These are heady times for women’s football in Japan. The national team played with panache and style en route to becoming world champions with their breakthrough achievement at the FIFA Women’s World Cup Germany 2011™, a success they very nearly repeated at the 2012 Women’s Olympic Football Tournament, losing narrowly to USA in the final.
The modern brand of football demonstrated by Japan in claiming third place on home soil 18 months ago at the FIFA U-20 Women’s World Cup was ample proof of the positive mentality that now exists throughout the nation’s development system. Carrying the torch in 2014 will be the young group of Japanese teenagers bound for next month’s FIFA U-17 Women’s Cup in Costa Rica.
As champions of the notoriously challenging Asian continent, Japan will certainly be among the teams to watch in Costa Rica. History, too, favours the Little Nadeshiko who have been runners-up and quarter-finalists over the three editions played to date. While Kumi Yokoyama's goal at Trinidad & Tobago 2010 remains one of the tournament's most enduring images.
Perhaps their greatest trump card, however, is their coach: national icon Asako Takakura. Now 45, Takakura enjoyed a stellar 15-year international career, playing in the first two FIFA Women’s World Cups and also the inaugural Olympic Women’s Football Tournament at Atlanta 1996. She is also considered Japan's first professional female player.
As a teenager, Takakura made the 200km trip each week from her home in Fukushima to better her football development. And though it is 15 years since her international career concluded, Takakura still cuts a lean and active figure on the training pitch. It is certainly easy to imagine the current crop of Japan youngsters drawing inspiration from their coaching mentor when they take the field in a group that also features Paraguay, New Zealand and Spain.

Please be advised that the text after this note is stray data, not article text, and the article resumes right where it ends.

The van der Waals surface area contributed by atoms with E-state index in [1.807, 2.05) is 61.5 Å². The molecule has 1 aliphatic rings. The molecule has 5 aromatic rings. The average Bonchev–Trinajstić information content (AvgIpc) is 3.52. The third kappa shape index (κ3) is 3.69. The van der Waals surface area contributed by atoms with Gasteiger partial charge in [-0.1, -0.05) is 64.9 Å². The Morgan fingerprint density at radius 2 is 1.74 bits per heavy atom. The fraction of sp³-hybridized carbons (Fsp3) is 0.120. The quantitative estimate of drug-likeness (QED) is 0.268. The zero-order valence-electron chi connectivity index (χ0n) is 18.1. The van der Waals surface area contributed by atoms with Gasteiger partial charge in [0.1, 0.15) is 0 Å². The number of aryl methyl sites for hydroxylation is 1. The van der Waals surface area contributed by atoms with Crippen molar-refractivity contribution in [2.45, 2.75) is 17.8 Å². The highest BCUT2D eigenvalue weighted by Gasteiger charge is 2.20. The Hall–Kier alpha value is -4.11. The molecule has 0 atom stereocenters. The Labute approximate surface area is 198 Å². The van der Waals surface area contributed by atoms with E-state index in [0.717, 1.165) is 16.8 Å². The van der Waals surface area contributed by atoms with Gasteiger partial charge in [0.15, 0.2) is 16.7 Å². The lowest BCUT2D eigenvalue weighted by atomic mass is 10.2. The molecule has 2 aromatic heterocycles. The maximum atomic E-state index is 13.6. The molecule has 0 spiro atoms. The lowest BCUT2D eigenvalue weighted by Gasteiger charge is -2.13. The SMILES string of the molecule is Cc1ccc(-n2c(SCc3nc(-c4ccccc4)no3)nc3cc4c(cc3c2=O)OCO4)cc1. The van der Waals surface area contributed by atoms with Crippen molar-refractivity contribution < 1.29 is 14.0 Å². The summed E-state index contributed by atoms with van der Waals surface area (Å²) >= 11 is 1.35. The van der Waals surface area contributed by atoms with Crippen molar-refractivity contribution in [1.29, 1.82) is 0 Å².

Stars in the making
Somewhat ominously for Japan’s opponents, Takakura told FIFA.com: “We have many players with plenty of potential to be in the senior women's national team in the future.” Preparations, though, have been relatively modest. The team are currently in USA for an invitational tournament alongside New Zealand, China PR and the hosts, before more training camps in Japan at the end of the month. “We've only had a short time (together) after the Asian qualifiers for preparation, but we will do the maximum possible for the World Cup.”
Previous years have seen Japan’s various teams play in a distinct style, but can we expect the same from the Little Nadeshiko at Costa Rica 2014? “Based on the ‘Nadeshiko Vision', each category of women's national team, from senior to youth, train with a consistent vision,” says Takakura. “The same style of football is also introduced to our team.”
The 'Nadeshiko Vision' is an ongoing JFA project launched in 2007, which is a blueprint for women’s football development with specific objectives such as making women’s football a major sport in Japan, a focus on youth development and trying “to reach the world’s top five by 2015”.
Despite the remarkable success of recent years, Japan’s current crop of U-17 players will perhaps shoulder slightly more burden than normal with the U-20 team suffering a shock elimination in Canada 2014 qualifying. Nevertheless, Takakura believes the nation's recent successes “are stimulating and inspiring” to her players.
The affable Takakura says results are not her sole aim. “The young players change and improve every single day,” she said. “I'm finding great joy in coaching this team, and it is also a pleasure to tell the players the history and growth of women's football and my experiences as a player.”